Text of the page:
Dose of humility
At church Sunday morning I was administered a dose of humility and a jolt of introspection.
One of the gentlemen who attend our services regularly is mentally challenged or what would have been called retarded or mentally handicapped in pre-politically correct days. To what extent he is limited mentally I don’t know. Ultimately, his IQ level is not that significant to my experience.
My understanding is that he lives in a care facility and rides one of our church buses to attend the morning service. He wears a tie, sports a beard, and sits quietly throughout the entire service. I usually see him sitting in the same section of pews, though not always in the same pew, as is the habit of many members. When he arrives, he takes a seat and never stands throughout the service, not even for the singing of hymns. He seems to listen to the music and enjoy it, but I have never seen him sing.
He neither smiles nor frowns, but will always greet people with a slight nod. When I speak to him, and when others do, he always extends a hand in greeting but his handshake does not include gripping my hand. I grip his lightly, but his hand always remains limp.
This past Sunday morning he took a seat in the pew immediately behind me. He greeted me as I came to my seat, and we shook hands again during the time of welcome and greeting in service. I don’t know if he can read, but I did notice that he carried an old, well-worn Bible.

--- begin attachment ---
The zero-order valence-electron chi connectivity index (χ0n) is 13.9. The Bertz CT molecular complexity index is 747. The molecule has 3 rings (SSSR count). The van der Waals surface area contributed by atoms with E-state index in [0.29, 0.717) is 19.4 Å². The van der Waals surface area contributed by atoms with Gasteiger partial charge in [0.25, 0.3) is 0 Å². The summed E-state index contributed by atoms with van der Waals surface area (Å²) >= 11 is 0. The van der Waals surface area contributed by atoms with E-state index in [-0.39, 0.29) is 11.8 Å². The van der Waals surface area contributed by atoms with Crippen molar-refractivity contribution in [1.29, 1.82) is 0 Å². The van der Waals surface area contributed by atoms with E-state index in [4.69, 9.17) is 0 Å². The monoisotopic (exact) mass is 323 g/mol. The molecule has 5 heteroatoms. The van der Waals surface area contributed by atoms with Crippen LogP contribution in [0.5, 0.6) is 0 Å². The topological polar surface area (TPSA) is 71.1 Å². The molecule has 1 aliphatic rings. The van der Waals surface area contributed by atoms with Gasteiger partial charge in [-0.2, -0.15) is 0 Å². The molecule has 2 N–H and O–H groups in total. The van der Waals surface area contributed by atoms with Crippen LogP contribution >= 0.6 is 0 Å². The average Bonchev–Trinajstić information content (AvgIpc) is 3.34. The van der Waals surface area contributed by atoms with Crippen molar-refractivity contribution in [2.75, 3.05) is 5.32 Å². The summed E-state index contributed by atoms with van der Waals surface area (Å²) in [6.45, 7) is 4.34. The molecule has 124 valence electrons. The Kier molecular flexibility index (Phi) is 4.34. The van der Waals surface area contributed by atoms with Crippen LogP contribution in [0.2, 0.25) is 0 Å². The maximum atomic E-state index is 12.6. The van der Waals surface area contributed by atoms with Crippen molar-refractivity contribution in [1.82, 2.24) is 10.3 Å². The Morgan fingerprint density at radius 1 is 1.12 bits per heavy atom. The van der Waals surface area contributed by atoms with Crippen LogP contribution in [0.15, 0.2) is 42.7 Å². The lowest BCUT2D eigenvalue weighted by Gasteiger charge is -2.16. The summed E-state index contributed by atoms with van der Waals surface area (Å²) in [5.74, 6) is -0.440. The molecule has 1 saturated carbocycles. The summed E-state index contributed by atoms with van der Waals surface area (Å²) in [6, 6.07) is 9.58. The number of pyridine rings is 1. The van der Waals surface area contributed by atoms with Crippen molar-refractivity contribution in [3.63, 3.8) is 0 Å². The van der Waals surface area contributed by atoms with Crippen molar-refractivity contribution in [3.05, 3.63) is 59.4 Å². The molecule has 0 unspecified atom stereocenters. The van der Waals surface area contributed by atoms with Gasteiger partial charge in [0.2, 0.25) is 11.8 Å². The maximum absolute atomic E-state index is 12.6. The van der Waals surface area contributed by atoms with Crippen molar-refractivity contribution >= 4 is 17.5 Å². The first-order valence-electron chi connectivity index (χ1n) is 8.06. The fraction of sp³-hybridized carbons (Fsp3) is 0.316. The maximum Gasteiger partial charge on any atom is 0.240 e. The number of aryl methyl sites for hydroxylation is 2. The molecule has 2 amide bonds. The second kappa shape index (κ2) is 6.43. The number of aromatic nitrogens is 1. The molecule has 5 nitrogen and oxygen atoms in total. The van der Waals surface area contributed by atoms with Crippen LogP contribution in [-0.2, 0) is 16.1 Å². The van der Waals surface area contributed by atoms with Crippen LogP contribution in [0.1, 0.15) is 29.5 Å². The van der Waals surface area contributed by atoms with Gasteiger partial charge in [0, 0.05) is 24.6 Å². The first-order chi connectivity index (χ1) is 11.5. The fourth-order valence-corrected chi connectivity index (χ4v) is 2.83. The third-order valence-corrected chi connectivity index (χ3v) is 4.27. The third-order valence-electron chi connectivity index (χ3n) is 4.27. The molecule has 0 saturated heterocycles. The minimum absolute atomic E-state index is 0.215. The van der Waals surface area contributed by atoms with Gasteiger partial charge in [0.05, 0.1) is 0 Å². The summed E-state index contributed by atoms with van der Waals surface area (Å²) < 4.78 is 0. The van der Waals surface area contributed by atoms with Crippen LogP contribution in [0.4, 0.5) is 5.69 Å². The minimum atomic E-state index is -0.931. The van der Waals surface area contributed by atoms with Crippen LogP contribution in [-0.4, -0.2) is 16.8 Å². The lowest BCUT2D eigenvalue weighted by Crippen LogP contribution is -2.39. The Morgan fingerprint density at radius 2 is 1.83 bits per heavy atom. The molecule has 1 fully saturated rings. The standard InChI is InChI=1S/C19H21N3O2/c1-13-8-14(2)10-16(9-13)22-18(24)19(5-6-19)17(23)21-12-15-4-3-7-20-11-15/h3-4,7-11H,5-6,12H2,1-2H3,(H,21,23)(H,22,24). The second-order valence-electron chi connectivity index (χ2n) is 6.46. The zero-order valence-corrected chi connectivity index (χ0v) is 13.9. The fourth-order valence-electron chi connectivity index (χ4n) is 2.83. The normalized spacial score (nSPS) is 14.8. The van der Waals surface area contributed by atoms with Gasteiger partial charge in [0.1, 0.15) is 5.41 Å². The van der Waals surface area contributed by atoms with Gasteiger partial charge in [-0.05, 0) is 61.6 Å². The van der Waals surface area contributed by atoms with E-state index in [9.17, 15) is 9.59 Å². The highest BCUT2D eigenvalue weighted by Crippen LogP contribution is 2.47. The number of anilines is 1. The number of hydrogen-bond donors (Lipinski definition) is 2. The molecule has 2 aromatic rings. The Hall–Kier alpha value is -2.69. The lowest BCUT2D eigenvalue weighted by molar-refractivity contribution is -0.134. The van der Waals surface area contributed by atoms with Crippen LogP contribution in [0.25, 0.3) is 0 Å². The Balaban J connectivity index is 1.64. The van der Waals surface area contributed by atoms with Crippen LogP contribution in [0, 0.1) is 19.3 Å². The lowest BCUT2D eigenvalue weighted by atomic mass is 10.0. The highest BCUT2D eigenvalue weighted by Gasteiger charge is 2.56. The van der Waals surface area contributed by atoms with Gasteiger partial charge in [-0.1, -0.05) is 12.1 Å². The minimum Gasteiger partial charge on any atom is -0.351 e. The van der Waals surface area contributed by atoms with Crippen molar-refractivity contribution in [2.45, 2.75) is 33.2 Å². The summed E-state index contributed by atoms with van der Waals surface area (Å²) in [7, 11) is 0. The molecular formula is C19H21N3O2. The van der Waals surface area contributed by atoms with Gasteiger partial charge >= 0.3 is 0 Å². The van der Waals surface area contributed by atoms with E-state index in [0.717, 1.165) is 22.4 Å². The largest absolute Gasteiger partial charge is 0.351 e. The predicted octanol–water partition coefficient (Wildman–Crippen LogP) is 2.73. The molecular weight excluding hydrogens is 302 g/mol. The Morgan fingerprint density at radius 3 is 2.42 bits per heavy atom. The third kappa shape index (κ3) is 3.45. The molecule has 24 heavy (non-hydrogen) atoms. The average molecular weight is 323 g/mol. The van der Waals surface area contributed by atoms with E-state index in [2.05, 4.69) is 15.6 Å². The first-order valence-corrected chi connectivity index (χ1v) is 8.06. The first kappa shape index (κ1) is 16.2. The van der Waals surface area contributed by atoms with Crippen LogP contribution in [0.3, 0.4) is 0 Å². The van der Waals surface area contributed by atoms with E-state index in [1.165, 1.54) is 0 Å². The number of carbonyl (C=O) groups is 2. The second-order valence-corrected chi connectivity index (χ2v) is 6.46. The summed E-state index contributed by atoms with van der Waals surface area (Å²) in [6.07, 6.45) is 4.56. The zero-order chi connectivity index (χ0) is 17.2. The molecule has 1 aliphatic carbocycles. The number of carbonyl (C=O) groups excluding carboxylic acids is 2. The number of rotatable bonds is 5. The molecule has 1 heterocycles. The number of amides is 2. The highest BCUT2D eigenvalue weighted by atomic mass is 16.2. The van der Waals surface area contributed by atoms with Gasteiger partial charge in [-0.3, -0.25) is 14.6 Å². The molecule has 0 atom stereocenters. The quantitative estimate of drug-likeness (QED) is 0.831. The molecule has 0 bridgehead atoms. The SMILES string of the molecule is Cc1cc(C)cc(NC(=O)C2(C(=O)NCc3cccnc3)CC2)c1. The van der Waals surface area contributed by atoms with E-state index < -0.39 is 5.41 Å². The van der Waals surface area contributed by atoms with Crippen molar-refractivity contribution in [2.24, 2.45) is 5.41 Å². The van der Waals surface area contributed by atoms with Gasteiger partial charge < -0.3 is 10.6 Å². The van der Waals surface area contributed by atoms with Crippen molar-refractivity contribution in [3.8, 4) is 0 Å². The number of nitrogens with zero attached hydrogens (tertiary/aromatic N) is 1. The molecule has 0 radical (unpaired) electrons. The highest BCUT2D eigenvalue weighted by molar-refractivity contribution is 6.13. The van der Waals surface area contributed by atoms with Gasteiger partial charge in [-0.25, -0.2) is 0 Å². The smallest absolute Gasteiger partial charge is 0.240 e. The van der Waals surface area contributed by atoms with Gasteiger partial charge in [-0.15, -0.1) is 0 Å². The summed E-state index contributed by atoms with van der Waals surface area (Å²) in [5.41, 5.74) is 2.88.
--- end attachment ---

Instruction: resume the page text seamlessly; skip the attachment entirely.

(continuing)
Part way through the service, sinus drainage required that I reach into my coat pocket for a tissue. Apparently, the gentleman saw I needed one. I felt a light tap on my shoulder and looked around. He had several tissues in his right hand and with his left hand was offering me a tissue. No spoken word, just a look into my face perhaps with a slightly raised eyebrow as if to say, “Can you use this tissue?”
To say that I was surprised is an understatement. Here is a man that, frankly, most of us take for granted and expect nothing from. After all, he is not mentally up to par. But here he was, with no suggestion or request from me that he provide a tissue, kindly and thoughtfully offering one. What a dose of humility for me.
I accepted it, and whispered, “Thank you.” I think he flashed a small smile as I turned my head back to face the front and listen to the special music being sung.
But I was jolted with introspection as I thought about the situation. It has come back to mind several times. Handing someone a tissue to wipe his nose is not an earth-shattering action, but it is quite thoughtful. It was taking an action to meet a need. Many needs I might have in life could not be met or fulfilled by this man, but he could offer me a tissue. And he did.
It made me wonder: How often do I do what I can? I am more than aware of many things I cannot do, but am I aware of what I can do? More importantly, am I willing to do what I could be doing?
It really made no difference to me that I did not need the tissue the man handed me. I had one in hand and others in my pocket. That, however, was beside the point. Certainly, he didn’t know I had other tissues in my pocket, and he may not have realized that I had one in hand to use. Even if he knew, he might have thought I would need more than one and he was willing to share from those he had.
I can’t prove it, but I’m convinced that he went contentedly on his way thinking he had helped me.
And he did! But not in the way he thought. I didn’t need the tissue, but I was handed a much-needed lesson.